“Article one, section two of the Constitution of the United States declared that any person who was not free would be counted as three-fifths of a free individual for the purposes of determining congressional representation.”
The history of servitude in America is important to consider in relation to slavery because forced and free labor coexisted in colonial British North America, especially in the seventeenth century. Indentured servitude in the British colonies lasted from 1607 to 1672 (there are exceptions to this frame) and involved many ethnic and racial groups, namely Irish, Africans and Native Americans who often labored without clearly defined parameters of service. Indentured servants were treated poorly but never legally considered chattel, meaning moveable property, a legal term that signified the human as property under the law by the eighteenth century. Despite this difference, indentured servitude was harsh.
“Servitude in Virginia’s tobacco fields approached closer to slavery than anything known at the time in England,” wrote historian Edmund S. Morgan. “Men served longer, were subjected to more rigorous punishments, [and] were traded about as commodities.”
In contrast to chattel, an indenture was a contract that typically lasted seven years.
In 1643 the Virigina colony’s General Assembly passed a law to address men and women who arrived as servants without clear parameters of servitude.
“WHEREAS divers controversies have risen between masters and servants being brought into the colony without indentures or covenants to testifie their agreements whereby both masters and servants have been often prejudiced, Be it therefore enacted and confirmed for prevention of future controversies of the like nature, that such servants as shall be imported haveing no indentures or convenants either men or women if they be above twenty year old to serve fowre year, if they shall be above twelve and under twenty to serve five years, And if under twelve to serve seaven years.”
Many servants experienced brutal living conditions and died “like cats and dogs” due to overwork and exhaustion. Indentured servants were also treated as property although legally bound by a contract rather than classified as chattel. Women servants who became pregnant were considered lost revenue, and by 1662 the Virginia colony looked to the church to assume responsibility for children of illegitimate unions. Additional years of servitude were added to the indenture of both father and mother of these illicit unions. By 1696 the persistent problem of fornication among servants led the General Assembly to pass “An act for punishment of ffornication and seaverall other sins and offences” that codified punishments for “cursing, profaining God’s holy name, sabbath abuseing, drunkenness, fornication and adultery.” The most potent dictate:
A story indicative of the brutality of colonial indentured servitude is of a servant in the Jamestown settlement who spoke poorly of the leadership. His punishment required he crawl through a line of men who beat him with the butts of their guns, awled his tongue, broke both of his arms and legs then threw him out of the settlement, at the time a fort surrounded by the not-so-friendly Powhatan Confederacy. And, this was a result of drinking a wee bit and running his mouth.
By the 1640s, seven years could be extended to the indenture if the servant ran away or committed a crime. The John Punch Case of 1640 demonstrates the role of law in establishing different treatments based on race. A black servant named John Punch and two Irish servants ran away, and once captured, Punch received servitude for life while the two white men received additional years of servitude for the same crime. This is the first case in colonial British North America where race differentiated the punishment and served as the basis for enslavement. Although the crystallization of the institution of slavery in British North America evolved over the course of the seventeenth century, by the early eighteenth century, the institution was codified as forced labor composed primarily of Africans. In 1705 the passage of “An act concerning Servants and Slaves” led slavery to replace indentured servitude as the source of forced labor in the Virginia colony. The Black Codes of Maryland and Virigina served as legal models for other colonies in the period. Colonial North Carolina, still tied to South Carolina until 1729, had 900 slaves by 1710, and by 1715 the colony had a slave code.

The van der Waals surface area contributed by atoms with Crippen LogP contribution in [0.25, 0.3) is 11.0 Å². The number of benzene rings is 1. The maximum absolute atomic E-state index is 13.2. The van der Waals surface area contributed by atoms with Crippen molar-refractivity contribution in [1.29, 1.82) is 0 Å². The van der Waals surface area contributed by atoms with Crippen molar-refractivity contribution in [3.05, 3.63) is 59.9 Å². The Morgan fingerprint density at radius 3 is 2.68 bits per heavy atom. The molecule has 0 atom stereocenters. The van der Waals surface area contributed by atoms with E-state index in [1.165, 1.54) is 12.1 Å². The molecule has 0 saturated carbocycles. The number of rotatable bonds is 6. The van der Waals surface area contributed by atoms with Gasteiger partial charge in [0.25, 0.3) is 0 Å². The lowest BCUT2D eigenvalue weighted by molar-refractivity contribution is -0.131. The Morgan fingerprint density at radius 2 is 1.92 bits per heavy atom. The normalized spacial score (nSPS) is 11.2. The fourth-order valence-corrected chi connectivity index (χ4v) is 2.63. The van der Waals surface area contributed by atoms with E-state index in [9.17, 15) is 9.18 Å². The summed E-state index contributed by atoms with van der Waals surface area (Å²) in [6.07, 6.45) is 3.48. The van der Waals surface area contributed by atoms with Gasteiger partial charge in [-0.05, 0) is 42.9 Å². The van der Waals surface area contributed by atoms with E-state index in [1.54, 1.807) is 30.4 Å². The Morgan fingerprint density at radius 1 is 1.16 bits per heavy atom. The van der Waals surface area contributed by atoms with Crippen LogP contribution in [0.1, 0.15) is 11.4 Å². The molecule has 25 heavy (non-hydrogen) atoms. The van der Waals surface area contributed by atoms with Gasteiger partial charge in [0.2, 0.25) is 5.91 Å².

Indentured servitude died out by the late seventeenth century in the British colonies as forced labor differentiated by color emerged the standard. Bacon’s Rebellion (1676) is often considered the turning point in this transformation when discontented servants rebelled against the planter elite. The response was a shift to establishing racial solidarity among former servants and elites and using racial difference as justification for servitude.
“Slavery did not end indentured servitude, in other words; the end of servitude gave rise to slavery.”
This transformation happened slowly over the course of the seventeenth century, and the precarious existence of slavery coexisted with free blacks in colonial Viriginia, many who owned indentured servants and slaves. One of the most famous was Anthony Johnson. Johnson was from Angola and an indentured servant who once free, acquired wealth and land between 1619 and 1670. When he died in 1670, his property was not passed to his children, and despite his son owning a 44 acre farm named Angola, by 1730 the Johnson family vanished from the historical record.
The history of servitude- both forced and indentured- in American history is complicated and dynamic across time. Colonial bondage differed from antebellum bondage, and geography, time, international law and many other factors shape the complicated, layered story in American history. To place a monetary value on the history of slavery, no matter how high or low, will fail to undo the historic injustice and its legacy. Reparations will eventually be determined for those descendants of enslaved people, but the number assigned as value will fail to undo or match the inhumanity of the system.